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A New Christianity For A New World


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To All:

Following Brother Rog's suggestion I am establishing this new topic in the "What About Books/" category, while we await further instructions from Steve.

 

I have read this book as a follow-on to the first book we discussed in What about Books?. In it Bishop Spong is posting his "Twelve Theses" for Church reform in the millenium ahead. One of the major reforms he proposes is the death of the theism which has dominated the Christian Church for so long. The case he makes is valid in my view, and I am awaiting comments of others. Is God weak and powerless today. Is Bonhoeffer serious in proposing:"Before God and with God we live without God"(Letters and Papers from Prison,1997)`quoted by the author in the Preface. Bishop Spong then elaborates on what such a world would perhaps look like, and what the responsibilities of the Christian might be in that world.

 

Jeep

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Jeep, I'd love to discuss the book with you but unfortunately I haven't read it yet. I've ordered a copy so I'll jump in as soon as I read it if it's not already too late at that point.

 

Sophia

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Sophia:

That was quick.

I suggest we proceed thus:

1 Read the following:The Title page, The table of Contents, the Bibliography, and the Index.

2 If you are still interested, Read the Preface, and Chapter Fourteen.

3 If still interested, read the First Chapter carefully.Send me your comments on the questions at the end of the first chapter, pg 20 and 21.That should get a dialog started.

 

Jeep

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3 If still interested, read the First Chapter carefully.Send me your comments on the questions at the end of the first chapter, pg 20 and 21.That should get a dialog started.

 

Jeep, just for clarification: My pages 20 and 21 are the last page of Chapter 1 and the first page of chapter 2, respectfully. What (or where) are the questions? :blink:

 

Thanks,

Sophia

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sophia:

The questions referred to are in the last paragraph of Chapter 1.

"Those are my goals.Can they be achieved? Or is this the fantasy of one who can see the dying embers of a faith-tradition---but is unable to admit that they cannot be revived?

 

Spong is leaving it up to us to decide these questions, which are crucial in this case. Unless we are willing to consider them, as we discuss the rest of the book, we are not being fair to the author.

 

Let's read chapter 2,3, and 4 next. The Death of God is not a new suggestion, but Spong is proposing that "Theism as a way of defining God is dead" which seems to me a different conception.

 

We must find a better way. I am finding a better way in the New Physics, and the search for a theory of everything currently underway-even of God!

 

Let's hear from you

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Okay, here are Spong's goals as I understand them and my initial response. I will have to read the rest of the book to decide if he has made his case:

 

Goal 1: What I will seek to do is simply to chart the evolving future of this faith-tradition. (pg. 18-19)

 

Goal 2: I will seek to maintain that Jesus was a defining moment in the human journey into the meaning of God. I will stake out a vision of how I believe this power can transcend the ages to enable people today to be touched by it and even to enter it, necessitating the creation of communities of worship and living liturgies. (19)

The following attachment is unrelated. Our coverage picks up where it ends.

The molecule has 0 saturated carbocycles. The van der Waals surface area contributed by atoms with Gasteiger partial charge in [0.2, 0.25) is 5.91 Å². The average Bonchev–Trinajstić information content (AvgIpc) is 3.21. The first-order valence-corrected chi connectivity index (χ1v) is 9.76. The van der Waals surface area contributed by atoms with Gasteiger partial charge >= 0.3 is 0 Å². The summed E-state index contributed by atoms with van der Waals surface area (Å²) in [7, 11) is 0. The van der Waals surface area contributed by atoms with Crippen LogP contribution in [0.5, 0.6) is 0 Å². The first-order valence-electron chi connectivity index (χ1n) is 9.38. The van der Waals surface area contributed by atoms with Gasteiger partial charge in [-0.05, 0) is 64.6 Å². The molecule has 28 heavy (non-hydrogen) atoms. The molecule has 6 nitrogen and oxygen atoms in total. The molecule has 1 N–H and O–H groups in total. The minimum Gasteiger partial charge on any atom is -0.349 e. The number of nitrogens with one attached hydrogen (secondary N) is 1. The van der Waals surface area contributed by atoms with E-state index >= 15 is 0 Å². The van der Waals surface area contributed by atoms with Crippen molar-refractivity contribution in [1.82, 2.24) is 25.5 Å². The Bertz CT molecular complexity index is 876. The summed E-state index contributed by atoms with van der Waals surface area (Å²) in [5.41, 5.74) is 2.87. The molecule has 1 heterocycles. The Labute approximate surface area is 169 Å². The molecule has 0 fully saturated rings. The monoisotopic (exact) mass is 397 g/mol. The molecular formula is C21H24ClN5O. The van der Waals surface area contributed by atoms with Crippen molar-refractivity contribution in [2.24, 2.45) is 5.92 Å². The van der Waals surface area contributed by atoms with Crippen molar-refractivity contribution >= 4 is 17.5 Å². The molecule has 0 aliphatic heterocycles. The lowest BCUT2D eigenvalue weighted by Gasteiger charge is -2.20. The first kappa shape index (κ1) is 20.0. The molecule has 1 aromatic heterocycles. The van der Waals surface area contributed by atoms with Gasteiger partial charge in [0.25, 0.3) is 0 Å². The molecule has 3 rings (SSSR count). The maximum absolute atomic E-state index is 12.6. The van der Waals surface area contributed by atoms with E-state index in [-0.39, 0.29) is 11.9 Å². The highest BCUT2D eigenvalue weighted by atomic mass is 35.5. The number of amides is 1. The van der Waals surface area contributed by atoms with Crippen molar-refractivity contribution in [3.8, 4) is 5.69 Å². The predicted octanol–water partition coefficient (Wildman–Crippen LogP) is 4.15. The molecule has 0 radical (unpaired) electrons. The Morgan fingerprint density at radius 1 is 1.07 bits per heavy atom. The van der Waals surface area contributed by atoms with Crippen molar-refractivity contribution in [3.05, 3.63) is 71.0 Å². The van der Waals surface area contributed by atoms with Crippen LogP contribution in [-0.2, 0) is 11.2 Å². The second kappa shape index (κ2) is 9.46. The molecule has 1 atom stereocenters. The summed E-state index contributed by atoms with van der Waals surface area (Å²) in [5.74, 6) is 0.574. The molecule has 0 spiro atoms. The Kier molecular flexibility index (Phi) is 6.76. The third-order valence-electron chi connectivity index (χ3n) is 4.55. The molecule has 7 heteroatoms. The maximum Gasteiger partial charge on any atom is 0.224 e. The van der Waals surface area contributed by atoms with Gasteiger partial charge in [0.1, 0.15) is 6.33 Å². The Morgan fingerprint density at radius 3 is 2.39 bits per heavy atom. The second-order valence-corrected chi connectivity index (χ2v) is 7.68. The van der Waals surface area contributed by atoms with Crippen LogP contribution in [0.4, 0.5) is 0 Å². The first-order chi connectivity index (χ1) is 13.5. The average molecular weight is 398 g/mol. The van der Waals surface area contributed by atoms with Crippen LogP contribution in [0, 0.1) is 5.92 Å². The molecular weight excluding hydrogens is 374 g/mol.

Goal 3: I will seek to go behind the institutionally developed religious system that has come to mark Christianity and there explore the power which that system sought to explain and organize (19)

 

My initial response to these goals is positive. I am keeping in mind that Spong clearly identifies his audience as 'the ordinary people whose name is legion. They are people who feel spiritually thirsty but know that they can no longer drink from the traditional wells of the past" (17)

 

Goal 1: At first glance, seems to be the most easily accomplished providing that Spong can clearly chart the evolution and show the connections.

 

Goal 2: Necessary to be classified as "Christian" progression but might be difficult in that Jesus, stripped of theistic dogma, might not claim the place in history that Spong posits.

 

Goal 3: Very difficult. Church history shows that the power structure does not give way easily (if at all) This may actually be the primary goal for anyone seriously trying to liberate believers from the "church"

 

Reading on....

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Sophia;

We are on our way. I wonder if anyone will join in?

 

I gather you are somewhat willing to read the book to find out. Your goals 1,2,3, are appropriate, my having already verified the book is about these matters. The problems with it come in the last chapters. I can hardly be patient to explore them.

 

I am definitely one of the members of the audience you define. With respect to your goal 1, I feel we will find he has done the job quite well.As to goal 2, Thats the big one. Can an adequate Christology be derived from a non-theistic God. Can there be a "Christian" faith without a "theistic" God. God-talk about the God of the Bible has become almost meaningless according to Spong, and I agree. Luther concluded the Bible only contains "the word of God", despite its advocate's contrary views. I have concluded, based on Proverbs 8 & 9, that at best it contains the "Wisdom of God", and perhaps some reliable human wisdom as well. I liked Bonhoeffer's suggestion that we are faced with living before God and with God--without Him.